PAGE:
Miller and Romanes : Two local heroes
by Caroline Vawdrey - 13:04 on 23 September 2016
The award of a Royal Society ‘Local Heroes’ grant led to a joint project between Cromarty Courthouse, NTS Hugh Miller’s and Aberdeen University Lighthouse Field Station, for which I researched, wrote and designed the 6 banner exhibition 'Miller and Romanes : two local heroes'.
All the organisations involved worked together to share Miller and Romanes’ achievements and to inspire others to look afresh at their local area. This was a rewarding project to work on – sharing ideas, and bringing together history and science. And what more appropriate place to be working than by the shores of the Cromarty Firth – provider of inspiration to Hugh and George, home of the first zoological field station in Britain, and now home to Aberdeen University Lighthouse Field Station who, nearly 150 years on, continue to use keen observation to create new scientific understanding.
Born a generation apart geologist Hugh Miller (1802 – 1856) and biologist George John Romanes (1848 – 1894) had much in common, including an endless curiosity about the natural world. George had Cromarty connections too. His mother, Isabella, was the daughter of a Cromarty minister – Robert Smith. He served his parish for 35 years from 1789 – 1824, and Hugh would have attended the Reverend’s services in the Parish (now East) Church. The Romanes family retained close ties with the area, and spent their summers across the firth from Cromarty at Dunskaith House (largely burnt down in the 1960s).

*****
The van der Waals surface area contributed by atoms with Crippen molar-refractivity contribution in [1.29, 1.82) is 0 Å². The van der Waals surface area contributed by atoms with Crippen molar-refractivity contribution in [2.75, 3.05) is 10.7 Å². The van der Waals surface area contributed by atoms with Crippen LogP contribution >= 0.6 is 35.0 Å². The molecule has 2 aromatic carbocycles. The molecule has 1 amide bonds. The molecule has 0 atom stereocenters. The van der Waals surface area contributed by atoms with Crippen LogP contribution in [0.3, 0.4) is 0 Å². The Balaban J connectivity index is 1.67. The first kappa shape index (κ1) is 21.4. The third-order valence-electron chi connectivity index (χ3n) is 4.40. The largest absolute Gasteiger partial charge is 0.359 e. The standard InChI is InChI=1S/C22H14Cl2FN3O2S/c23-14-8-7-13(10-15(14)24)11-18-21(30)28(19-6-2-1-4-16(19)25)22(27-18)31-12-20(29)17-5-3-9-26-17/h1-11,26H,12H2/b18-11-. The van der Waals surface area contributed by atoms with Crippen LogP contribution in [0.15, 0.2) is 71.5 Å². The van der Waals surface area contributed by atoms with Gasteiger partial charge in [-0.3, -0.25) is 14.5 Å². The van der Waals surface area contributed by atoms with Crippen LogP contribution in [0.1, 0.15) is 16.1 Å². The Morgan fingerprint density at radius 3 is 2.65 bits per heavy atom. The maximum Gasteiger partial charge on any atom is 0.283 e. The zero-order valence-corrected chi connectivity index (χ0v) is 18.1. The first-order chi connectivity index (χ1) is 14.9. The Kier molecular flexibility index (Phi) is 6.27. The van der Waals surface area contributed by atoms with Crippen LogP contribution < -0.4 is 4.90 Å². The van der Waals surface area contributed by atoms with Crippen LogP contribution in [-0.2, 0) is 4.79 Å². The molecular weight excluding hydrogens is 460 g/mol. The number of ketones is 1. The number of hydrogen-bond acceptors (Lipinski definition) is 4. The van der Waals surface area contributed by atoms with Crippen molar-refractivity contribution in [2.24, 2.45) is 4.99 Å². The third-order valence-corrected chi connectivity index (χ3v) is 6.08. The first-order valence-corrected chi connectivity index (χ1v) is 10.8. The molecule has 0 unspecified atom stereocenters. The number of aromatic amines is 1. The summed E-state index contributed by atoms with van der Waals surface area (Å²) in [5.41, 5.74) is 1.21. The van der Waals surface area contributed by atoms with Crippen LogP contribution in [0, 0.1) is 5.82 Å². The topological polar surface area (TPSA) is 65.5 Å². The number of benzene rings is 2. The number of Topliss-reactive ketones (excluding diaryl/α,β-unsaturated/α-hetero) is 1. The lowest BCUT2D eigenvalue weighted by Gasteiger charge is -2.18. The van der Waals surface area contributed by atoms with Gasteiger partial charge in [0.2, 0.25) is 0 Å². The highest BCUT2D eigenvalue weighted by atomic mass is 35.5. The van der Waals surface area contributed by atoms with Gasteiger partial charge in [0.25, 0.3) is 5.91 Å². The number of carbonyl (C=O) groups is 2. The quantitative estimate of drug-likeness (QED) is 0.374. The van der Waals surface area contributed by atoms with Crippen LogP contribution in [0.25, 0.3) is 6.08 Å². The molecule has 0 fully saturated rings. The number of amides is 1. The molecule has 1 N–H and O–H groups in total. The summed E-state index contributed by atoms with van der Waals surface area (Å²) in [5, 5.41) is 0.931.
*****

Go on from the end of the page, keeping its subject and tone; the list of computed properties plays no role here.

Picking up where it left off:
Both Hugh and George enjoyed the childhood freedom to wander, explore and wonder, and for both of them this seems to have given a determination to follow their own course and stand up for what they believed - sometimes against the odds. Christianity was important to both men, but in neither case did they let this cloud their clear scientific thinking, their desire to learn and to understand. Hugh Miller’s achievements in the fields of geology, journalism and the founding of the free church live on through the NTS museum and friends group, but Romanes has been largely forgotten. In his lifetime, his work was ground breaking. His meticulous study of the nervous system of jellyfish, undertaken at Dunskaith House, won the Royal Society prize for best biology paper of the year in 1876, and remains accurate today.
Charles Darwin had links to both men. We know that he read and admired Hugh Miller’s work, and several decades later he was to become a friend and frequent correspondent with George Romanes. Together they discussed many of the scientific issues of the day, and encouraged one another in their work. Their letters reveal both mens attempts to understand the processes of evolution, and after Darwin’s death Romanes published ‘An additional suggestion on the origin of species’ which looked at role of physiological selection in evolution. The publication of the paper angered the scientists who believed that natural selection explained everything. Romanes’ ‘suggestion’ holds true today, supported by our detailed understanding of genetics. Romanes’ interest in evolution led him to look at animal and human behaviour - a field of study then in its early stages, and for which he is now considered one of the founders.
Pictures below: Romanes and Miller by Markus Bow
Hunter and baby by Alice Vawdrey Taylor
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